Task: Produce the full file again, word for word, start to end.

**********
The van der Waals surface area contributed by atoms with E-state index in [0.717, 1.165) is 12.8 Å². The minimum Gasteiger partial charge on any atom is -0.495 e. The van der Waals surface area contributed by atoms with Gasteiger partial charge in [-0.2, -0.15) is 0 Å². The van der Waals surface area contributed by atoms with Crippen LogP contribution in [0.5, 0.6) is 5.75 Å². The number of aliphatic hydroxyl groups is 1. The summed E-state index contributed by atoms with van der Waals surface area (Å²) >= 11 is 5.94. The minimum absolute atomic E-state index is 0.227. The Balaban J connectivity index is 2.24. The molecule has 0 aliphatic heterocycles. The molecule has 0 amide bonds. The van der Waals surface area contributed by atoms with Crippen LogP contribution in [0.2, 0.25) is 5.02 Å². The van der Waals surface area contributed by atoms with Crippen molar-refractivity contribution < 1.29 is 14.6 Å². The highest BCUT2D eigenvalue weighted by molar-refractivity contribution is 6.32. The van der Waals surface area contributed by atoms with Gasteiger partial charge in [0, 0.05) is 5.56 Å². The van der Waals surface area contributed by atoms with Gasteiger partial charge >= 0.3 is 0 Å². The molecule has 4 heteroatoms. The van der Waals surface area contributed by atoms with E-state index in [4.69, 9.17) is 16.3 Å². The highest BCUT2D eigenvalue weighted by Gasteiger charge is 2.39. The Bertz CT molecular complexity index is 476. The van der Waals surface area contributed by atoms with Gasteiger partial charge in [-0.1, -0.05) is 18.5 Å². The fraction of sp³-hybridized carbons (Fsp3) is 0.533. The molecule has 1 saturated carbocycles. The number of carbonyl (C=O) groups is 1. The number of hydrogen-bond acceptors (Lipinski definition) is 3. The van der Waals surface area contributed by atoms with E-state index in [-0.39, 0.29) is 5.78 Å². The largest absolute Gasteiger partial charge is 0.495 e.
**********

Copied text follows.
The van der Waals surface area contributed by atoms with E-state index in [0.717, 1.165) is 12.8 Å². The minimum Gasteiger partial charge on any atom is -0.495 e. The van der Waals surface area contributed by atoms with Gasteiger partial charge in [-0.2, -0.15) is 0 Å². The van der Waals surface area contributed by atoms with Crippen LogP contribution in [0.5, 0.6) is 5.75 Å². The number of aliphatic hydroxyl groups is 1. The summed E-state index contributed by atoms with van der Waals surface area (Å²) >= 11 is 5.94. The minimum absolute atomic E-state index is 0.227. The Balaban J connectivity index is 2.24. The molecule has 0 aliphatic heterocycles. The molecule has 0 amide bonds. The van der Waals surface area contributed by atoms with Crippen LogP contribution in [0.2, 0.25) is 5.02 Å². The van der Waals surface area contributed by atoms with Crippen molar-refractivity contribution < 1.29 is 14.6 Å². The highest BCUT2D eigenvalue weighted by molar-refractivity contribution is 6.32. The van der Waals surface area contributed by atoms with Gasteiger partial charge in [0, 0.05) is 5.56 Å². The van der Waals surface area contributed by atoms with Gasteiger partial charge >= 0.3 is 0 Å². The molecule has 4 heteroatoms. The van der Waals surface area contributed by atoms with E-state index in [4.69, 9.17) is 16.3 Å². The highest BCUT2D eigenvalue weighted by Gasteiger charge is 2.39. The Bertz CT molecular complexity index is 476. The van der Waals surface area contributed by atoms with Gasteiger partial charge in [-0.1, -0.05) is 18.5 Å². The fraction of sp³-hybridized carbons (Fsp3) is 0.533. The molecule has 1 saturated carbocycles. The number of carbonyl (C=O) groups is 1. The number of hydrogen-bond acceptors (Lipinski definition) is 3. The van der Waals surface area contributed by atoms with E-state index in [-0.39, 0.29) is 5.78 Å². The largest absolute Gasteiger partial charge is 0.495 e.